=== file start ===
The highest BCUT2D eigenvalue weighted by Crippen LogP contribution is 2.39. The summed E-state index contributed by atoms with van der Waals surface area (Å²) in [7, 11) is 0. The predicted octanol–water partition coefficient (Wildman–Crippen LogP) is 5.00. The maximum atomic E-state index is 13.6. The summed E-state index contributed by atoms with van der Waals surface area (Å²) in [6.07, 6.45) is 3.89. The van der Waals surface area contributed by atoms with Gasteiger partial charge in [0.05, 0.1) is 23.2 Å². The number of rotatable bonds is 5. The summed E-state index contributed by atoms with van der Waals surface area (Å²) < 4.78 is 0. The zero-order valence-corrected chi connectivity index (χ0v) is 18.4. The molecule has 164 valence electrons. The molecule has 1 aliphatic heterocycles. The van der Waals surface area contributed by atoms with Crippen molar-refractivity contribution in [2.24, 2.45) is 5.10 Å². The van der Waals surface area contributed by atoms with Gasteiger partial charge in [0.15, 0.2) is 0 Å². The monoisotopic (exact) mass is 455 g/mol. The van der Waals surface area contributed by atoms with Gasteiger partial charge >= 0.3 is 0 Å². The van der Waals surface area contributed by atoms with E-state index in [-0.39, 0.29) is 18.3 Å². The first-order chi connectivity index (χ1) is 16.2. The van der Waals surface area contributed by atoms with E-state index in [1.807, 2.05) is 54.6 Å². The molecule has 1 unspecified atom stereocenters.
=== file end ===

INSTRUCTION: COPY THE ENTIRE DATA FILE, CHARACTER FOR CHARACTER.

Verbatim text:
The highest BCUT2D eigenvalue weighted by Crippen LogP contribution is 2.39. The summed E-state index contributed by atoms with van der Waals surface area (Å²) in [7, 11) is 0. The predicted octanol–water partition coefficient (Wildman–Crippen LogP) is 5.00. The maximum atomic E-state index is 13.6. The summed E-state index contributed by atoms with van der Waals surface area (Å²) in [6.07, 6.45) is 3.89. The van der Waals surface area contributed by atoms with Gasteiger partial charge in [0.05, 0.1) is 23.2 Å². The number of rotatable bonds is 5. The summed E-state index contributed by atoms with van der Waals surface area (Å²) < 4.78 is 0. The zero-order valence-corrected chi connectivity index (χ0v) is 18.4. The molecule has 164 valence electrons. The molecule has 1 aliphatic heterocycles. The van der Waals surface area contributed by atoms with Crippen molar-refractivity contribution in [2.24, 2.45) is 5.10 Å². The van der Waals surface area contributed by atoms with Gasteiger partial charge in [0.15, 0.2) is 0 Å². The monoisotopic (exact) mass is 455 g/mol. The van der Waals surface area contributed by atoms with Gasteiger partial charge >= 0.3 is 0 Å². The van der Waals surface area contributed by atoms with E-state index in [-0.39, 0.29) is 18.3 Å². The first-order chi connectivity index (χ1) is 16.2. The van der Waals surface area contributed by atoms with E-state index in [1.807, 2.05) is 54.6 Å². The molecule has 1 unspecified atom stereocenters.